Home Music Warren G tells his story about the rise of G-funk

Warren G tells his story about the rise of G-funk

by Sandra Hercegova March 24, 2017 0 comment
Warren G tells his story about the rise of G-funk

G-funk documentary in honour of Nate Dogg premiered at SXSW

The documentary G-Funk portrays Warren G, Nate Dogg and Snoop Dogg rapping together in their childhood years and charts their progress as international hip-hop stars. From their early days at Long Beach Polytechnic High School in Long Beach, Calif., the trio had talent and dreams to become famous rappers. They rap-battled their friends during recess and at parties. In 1990, they formed a rap trio called 213, and eventually became the pioneers of a hip-hop subgenre called G-funk, or gangsta-funk. G-funk emerged in the 90s in southern California and is also known as West Coast hip-hop. It is a combination of motown, funk, R&B and gangsta rap, and has become a staple in mainstream American music culture.

As mentioned in the documentary, G-funk is different from East Coast hip-hop—it doesn’t fit the flow of New York City. G-funk is mellow and smooth, and is meant to be heard in your drop-top below the palm trees as you cruise along Sunset Boulevard—it has a laid-back, West Coast feel to it. Some classic G-funk tunes include “Regulate” by Nate Dogg and Warren G, or “Ain’t Nothin’ But a G Thang” by Snoop Dogg. The film featured several hip-hop artists who played leading roles in the rise of G-funk, such as Ice Cube, Tupac Shakur and Dr. Dre. There were also interviews with hip-hop artists, who have been around during the rise of G-Funk or who were greatly influenced by Warren G’s career, such as Russell Simmons, Ice T, Wiz Khalifa, Too $hort, George Clinton, Deion Sanders and Big Boy.

The documentary depicts the rise of drug and gang violence in Los Angeles in the 1990s, and the many who lost their lives or were incarcerated. G-Funk also highlights how black men often faced severe police brutality and racial profiling by the Los Angeles Police Department. It was a tough time for these up-and-coming rappers, which is probably why their music connected with so many people since they sang and rapped about their hardships.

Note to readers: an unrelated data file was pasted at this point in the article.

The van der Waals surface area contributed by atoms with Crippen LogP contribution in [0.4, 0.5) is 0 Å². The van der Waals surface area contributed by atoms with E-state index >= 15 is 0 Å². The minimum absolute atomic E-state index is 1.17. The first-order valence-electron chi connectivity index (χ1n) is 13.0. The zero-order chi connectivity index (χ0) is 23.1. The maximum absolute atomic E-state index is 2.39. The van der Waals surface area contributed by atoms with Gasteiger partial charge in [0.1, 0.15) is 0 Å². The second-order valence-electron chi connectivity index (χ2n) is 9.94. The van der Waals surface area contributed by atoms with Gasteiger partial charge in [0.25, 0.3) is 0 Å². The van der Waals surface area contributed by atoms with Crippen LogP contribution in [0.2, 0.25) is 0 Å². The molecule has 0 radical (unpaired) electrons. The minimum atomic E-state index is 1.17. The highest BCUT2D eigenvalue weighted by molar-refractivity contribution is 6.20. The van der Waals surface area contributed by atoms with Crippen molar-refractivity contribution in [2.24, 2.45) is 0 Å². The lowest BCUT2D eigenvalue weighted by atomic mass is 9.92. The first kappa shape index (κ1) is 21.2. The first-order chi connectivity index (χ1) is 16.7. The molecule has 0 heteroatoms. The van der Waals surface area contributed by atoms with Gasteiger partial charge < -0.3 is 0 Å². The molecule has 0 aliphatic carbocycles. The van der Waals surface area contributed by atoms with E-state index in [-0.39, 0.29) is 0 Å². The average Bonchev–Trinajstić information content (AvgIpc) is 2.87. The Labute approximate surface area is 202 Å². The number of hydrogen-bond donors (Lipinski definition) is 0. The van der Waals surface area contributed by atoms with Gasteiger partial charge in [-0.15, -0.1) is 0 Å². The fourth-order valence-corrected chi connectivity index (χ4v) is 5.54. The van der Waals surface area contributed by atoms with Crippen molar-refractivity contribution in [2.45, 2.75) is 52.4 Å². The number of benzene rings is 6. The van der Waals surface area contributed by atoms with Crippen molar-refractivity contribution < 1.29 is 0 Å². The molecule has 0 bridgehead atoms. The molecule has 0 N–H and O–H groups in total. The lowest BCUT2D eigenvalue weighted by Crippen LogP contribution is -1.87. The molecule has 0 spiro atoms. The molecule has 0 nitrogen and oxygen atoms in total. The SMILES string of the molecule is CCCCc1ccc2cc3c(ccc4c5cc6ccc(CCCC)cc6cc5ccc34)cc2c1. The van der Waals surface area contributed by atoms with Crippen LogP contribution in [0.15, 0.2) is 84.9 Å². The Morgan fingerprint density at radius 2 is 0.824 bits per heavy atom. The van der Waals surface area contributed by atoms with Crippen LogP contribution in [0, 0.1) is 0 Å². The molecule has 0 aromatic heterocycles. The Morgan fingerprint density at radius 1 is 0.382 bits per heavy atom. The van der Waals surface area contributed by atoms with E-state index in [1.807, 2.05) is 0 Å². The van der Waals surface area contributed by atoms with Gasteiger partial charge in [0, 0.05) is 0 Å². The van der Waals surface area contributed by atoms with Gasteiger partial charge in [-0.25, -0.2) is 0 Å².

From left to right, Bob Ruggeri, Karam Gill, Warren G, Gary Ousdahl and Rafael Chavez at the G-funk panel. Photo by Sandra Hercegova

The film touched on G-funk’s contribution to the rise in sales and popularity of the hip-hop genre. The film premiered in Austin, Texas, during the SXSW Festival at the Paramount Theatre on March 15. It was a tribute to one of the main leaders of G-funk, Nate Dogg, who passed away on March 15, 2011. The film portrays Warren G, Nate Dogg and Snoop Dogg as a family. “Snoop is one of my best friends,” Warren G said. “We talk all the time, you know. He crazy, but that’s my dog.” As for Nate Dogg, “I miss him. We all miss him,” Warren G added. “Nate wrote songs that people go back to. ‘The Hardest Man in Town,’ that’s one of the dopest records ever,” he said.

Prior to the film’s screening, Warren G and members of the G-Funk crew held a panel at the Austin Convention Center. The panel featured filmmaker and director of G-Funk, Karam Gill; executive producer, Matt Carpenter and producers; Warren G, Gary Ousdahl, Robert Ruggeri and Rafael Chavez.

Gill, who is 22 years old, began filming G-Funk as an undergrad at Chapman University. Warren G met Gill at one of his shows in Orange County, Calif. “He came in with his buddy, Daniel, and asked, ‘Can I film your show tonight?’ I was like, ‘Shit, it’s all good,’” Warren G said during the panel. When Gill showed him the concert footage a few days later, Warren G was impressed. “The stuff he was doing was off the chain—this guy can help me get my documentary laid out how I want to, and that’s how he came on board,” Warren G said. G-Funk portrays the ups and downs of the journey of an artist, “back then when I was young … I’m still young, I ain’t that old. I just went through a lot—I knew that I wanted to do a story just talking about a lot of the things that I went through before I started getting success,” Warren G said.

According to the film producer, Ruggeri, while many producers might think it insane to put their complete faith in a 22-year-old director, Gill was prepared and competent. “We flew our investor [out] to meet him and Warren and the four other producers. Karam had every single thing laid out. This film was in his head because he had been traveling with Warren previously—he had the passion and we could see this in his eyes, that this guy had it all under control,” Ruggeri said.

To Gill, G-funk is the backbone of all pop songs today. “Rappers were never singing on songs before Nate Dogg,” Gill said. “When you are thinking about Drake and hip-hop artists who sing, that’s a by-product of G-funk.”  In the hit song “Regulate,” Nate Dogg would sing on the track while Warren G would rap to it, combining singing and rapping into one song. This is an example of how G-Funk influenced hip-hop as we know it. According to Gill, G-Funk is an homage to Nate Dogg. “Nate would have wanted it to be a celebration,” Gill said. “It’s not an RIP Nate movie—it’s celebrating his life in a positive way.”

A soundtrack is to be released along with the documentary. “There’s going to be a lot of G-funk artists who you guys already know, but there’s also going to be new artists there. It’s going to be dope, trust me,” Warren G said. An artist Warren G said he would appreciate working with for the soundtrack is Erykah Badu. “I always wanted to work with her. Her voice is really dope to me, and I would love to hear her on one of my tracks as far as doing a hook and doing verses,” Warren G said. “G-funk never left,” Ruggeri added. “Everything you are hearing right now is influenced by G-funk. We are hoping this movie will revive it.”

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